Exploring visual paradoxes through a myriad of mediums. The Brussels-based artist Elio Ticca talks to me about his nature as a self-taught artist, and his penchant for plasticity.
Elio Ticca & J.Scott Stratton
Elio Ticca: We have to make a choice. To me that choice must be poetic, in the ancient meaning of the word: it must be realized – from the ancient Greek poiein, “to make” – into concrete forms. You’ll eventually get what you’ll see. The time I spend making that choice is inscribed into those forms. And the most poetically this is done, the better. Image of ‘The Heavenly Keys’ bu Elio Ticca
I find a particular fascination with artists, particularly in the visual arts field, who strive to define themselves purely by the conceptual and contextual work that they create. This is exactly what I found when discovering the work of Italian artist Elio Ticca.
Let me explain.
For the better part of my life, my exposure to art and artistry was through a narrow lens. I engulfed myself in a culture of poster, skateboard and street art – which were all connected by a common thread of DIY self-marketing. The backbone of this type of artistic expression was to create a recognizable artistic style and stick with it throughout all of your various projects. In this sense, style played and equal, if not greater, role in the career of the artist.
As I began to expand the scope of my interests to include artists who worked more conceptually, rather than stylistically, I began to encounter people like Italy’s Elio Ticca – whose portfolio of work span a multitude of mediums, styles, and intentions. This ran contrary to everything that I once understood about developing oneself as an artist. Questions arose around how one could work to define themselves when every series of work was based on different researches, implemented different techniques, and utilized different mediums. How could one hope that their work would become recognizable to the masses?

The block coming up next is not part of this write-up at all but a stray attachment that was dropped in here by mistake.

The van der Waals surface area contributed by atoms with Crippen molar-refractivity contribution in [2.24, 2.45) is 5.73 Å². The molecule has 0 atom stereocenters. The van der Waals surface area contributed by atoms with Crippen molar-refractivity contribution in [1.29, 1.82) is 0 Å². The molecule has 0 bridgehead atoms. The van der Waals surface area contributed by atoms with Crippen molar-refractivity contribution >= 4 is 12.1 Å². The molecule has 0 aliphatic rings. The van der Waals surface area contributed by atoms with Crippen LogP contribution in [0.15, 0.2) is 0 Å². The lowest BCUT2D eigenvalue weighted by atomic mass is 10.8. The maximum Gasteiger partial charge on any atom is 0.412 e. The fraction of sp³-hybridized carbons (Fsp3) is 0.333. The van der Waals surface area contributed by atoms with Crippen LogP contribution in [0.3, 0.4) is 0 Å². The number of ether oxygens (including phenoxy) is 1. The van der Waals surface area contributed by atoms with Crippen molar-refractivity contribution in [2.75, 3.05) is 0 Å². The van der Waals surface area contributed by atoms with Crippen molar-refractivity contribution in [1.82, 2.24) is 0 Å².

In hindsight, I’ve realized that perspective was quite naive – and possible greatly influenced by living under an American capitalist dream where everything should be communicated and marketed as a commodity. After years of speaking with those that choose a life of art, I now understand that how an artist measures themselves and the success of their work is a broad as the spectrum of artistic expression itself – in essence, limitless.
Yet, I still find myself fascinated by artists like Ticca who choose to work with the endless supply of mediums that this world offers us in order to execute a concept – rather than limit themselves to a specific artistic style. Which is what I chose to focus on when asking Ticca about his work and where he pulls his influences from.
Elio Ticca: The more I live in new countries, the more I think we are where we live. Our innermost psyche is affected by the world we live in, but at the same time, we have a biological heritage that affects our choices. So the work becomes a sort of diary of places. Exhibition photography of The Heavenly Keys, Allegory of Virtue, The Emperor’s New Clothes #1 by Elio Ticca
In your practice, you’ve worked with design, painting, sculpture, installation, and drawing, which makes it difficult to define you as an artist. So, how would you describe your work?
I recognize it is difficult, today as yesterday, to define what an artist really is. In a moment of cultural syncretism, as well as of socio-political changes, i.e. the historical period we live in, being an artist to me means to be open and receptive to otherness, unknown knowledge, and difference, in order to find the best way possible to develop the artistic projects that haunt one’s own mind, independently from the medium.
More practically, this means to research multi-disciplinary issues that relate to an artistic statement, to learn new techniques, to experiment with materials. That is how I face the problem. Concerning artistic mediums, even if in the past I explored different ways to question language and visual representation, I define myself as a self-taught painter, in love with plasticity.
You’ve written that your work “explores the relationship between art history, cultural history, and tangible and intangible heritage.” Is this a concept and research that spans across all of your work? And can you describe it in more detail?